What Did I Say or Write? WTF?!! (For Adults Only)
I have become used to being unfriended on Facebook or being cut off from communication on the internet by individuals frustrated with my self-imposed crusade to bring content to cyberspace exchanges — to accompany facts and information with well-argued positions and opinions, to explore the possibility that the social network can be a meaningful medium for the exchange of ideas. This crusade is not to hear my head rattle, but to get people to think; even people in my generation, who have been around for many, many years, often appear to believe or assert an opinion or assertion without having thought enough about why they have that opinion or assertion and/or appear to have no practice defending rationally that opinion or assertion. I cannot claim my methods are not abrasive; I have not been called the long list of names for nothing! (See “Sticks and Stones May Break Our Bones, But Words We Don’t Know Can Also Hurt Us, or, Jesus Was a Liberalist” [Mar 2012]) You’ve got to have a thick skin if you are going to intelligently defend your positions; I expect nothing less from those with whom I correspond and from myself.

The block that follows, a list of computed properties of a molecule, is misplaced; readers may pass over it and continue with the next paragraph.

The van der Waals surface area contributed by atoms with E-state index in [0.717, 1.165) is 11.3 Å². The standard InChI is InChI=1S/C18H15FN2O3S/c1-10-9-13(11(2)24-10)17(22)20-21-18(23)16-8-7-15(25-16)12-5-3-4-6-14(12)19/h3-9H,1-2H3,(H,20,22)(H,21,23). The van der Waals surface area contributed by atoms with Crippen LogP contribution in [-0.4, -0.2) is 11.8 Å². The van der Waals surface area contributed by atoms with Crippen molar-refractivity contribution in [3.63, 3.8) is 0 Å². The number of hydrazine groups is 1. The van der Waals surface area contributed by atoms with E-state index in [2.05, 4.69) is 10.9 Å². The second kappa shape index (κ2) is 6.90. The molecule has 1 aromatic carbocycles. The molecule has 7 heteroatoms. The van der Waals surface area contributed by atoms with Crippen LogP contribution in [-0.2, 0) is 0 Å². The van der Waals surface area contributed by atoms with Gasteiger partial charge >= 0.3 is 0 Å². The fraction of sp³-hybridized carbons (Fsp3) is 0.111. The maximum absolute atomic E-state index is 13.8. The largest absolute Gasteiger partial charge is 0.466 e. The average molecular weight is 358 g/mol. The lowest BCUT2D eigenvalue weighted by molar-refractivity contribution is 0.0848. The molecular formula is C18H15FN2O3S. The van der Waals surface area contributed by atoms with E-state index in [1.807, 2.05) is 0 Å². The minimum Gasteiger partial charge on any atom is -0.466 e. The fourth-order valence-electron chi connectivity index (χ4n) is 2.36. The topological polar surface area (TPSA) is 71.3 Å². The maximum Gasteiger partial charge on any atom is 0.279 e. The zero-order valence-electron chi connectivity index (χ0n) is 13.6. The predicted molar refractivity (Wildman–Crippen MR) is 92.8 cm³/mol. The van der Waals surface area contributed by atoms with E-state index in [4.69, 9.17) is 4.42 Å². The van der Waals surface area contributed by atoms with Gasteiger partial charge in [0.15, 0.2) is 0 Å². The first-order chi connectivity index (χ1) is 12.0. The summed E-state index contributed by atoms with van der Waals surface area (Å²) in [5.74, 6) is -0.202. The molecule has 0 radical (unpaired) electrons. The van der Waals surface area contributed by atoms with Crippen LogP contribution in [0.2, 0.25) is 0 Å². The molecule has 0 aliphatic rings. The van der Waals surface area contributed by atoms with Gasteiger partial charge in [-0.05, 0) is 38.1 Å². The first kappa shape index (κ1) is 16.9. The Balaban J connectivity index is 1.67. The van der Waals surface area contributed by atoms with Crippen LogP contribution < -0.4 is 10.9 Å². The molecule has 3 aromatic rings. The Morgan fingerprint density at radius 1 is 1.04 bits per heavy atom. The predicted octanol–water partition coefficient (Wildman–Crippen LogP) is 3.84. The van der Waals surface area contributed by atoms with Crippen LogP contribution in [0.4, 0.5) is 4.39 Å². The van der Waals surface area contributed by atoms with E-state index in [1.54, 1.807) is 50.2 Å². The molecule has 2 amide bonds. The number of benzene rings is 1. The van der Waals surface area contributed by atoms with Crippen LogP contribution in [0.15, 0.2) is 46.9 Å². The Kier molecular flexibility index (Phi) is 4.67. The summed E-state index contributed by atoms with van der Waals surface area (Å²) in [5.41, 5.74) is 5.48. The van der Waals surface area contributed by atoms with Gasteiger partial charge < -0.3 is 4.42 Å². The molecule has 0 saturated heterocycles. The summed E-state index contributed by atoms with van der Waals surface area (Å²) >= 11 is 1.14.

Some correspondents take a position or positions, yet do not defend them; they let others, usually “authorities” speak for them. Though I consider this a weak and disappointing response, it is better than no response at all. One of my life-long best friends to whom I wrote one of my “odes,” Bob B. Berry (See “Ode to Bob B. Berry” [May 2012]), no less a light than one of the M-4 (See “The M-4…And the ‘M’ Stands for…” [May 2012]), is one of these in his position against socialism, despite the fact when we were in Cisco High School he defended socialism in a speech in front of our class — I defended captalism as his counter. At the end of his e-mails (mostly funny stuff and lots of enertainment) he places anti-socialism quotes by Winston Churchill and Thomas Sowell [contemporary conservative and libertarian columnist], about which I give him hell every chance I get, trying to draw him out and use his own words in the defense of socialism. He has not taken the bait, I like to think not because he can’t defend his position, but because he doesn’t want to “get into it” again with me like we did in high school. I can’t fathom the possibility he is just parroting the words and positions of someone else.
I had another high school classmate back during the 2012 election respond to my critique of Mitt Romney (See “Mitt Romney — NOT the Man for President” [July 2012]) with just two words: “I DISAGREE!” And nothing else…..not a word about why he disagreed. I was metaphorically salivating, waiting to pounce upon whatever he would send in addition, but…..nothing….. In the words of the heavy metal group Metallica, “Sad But True!”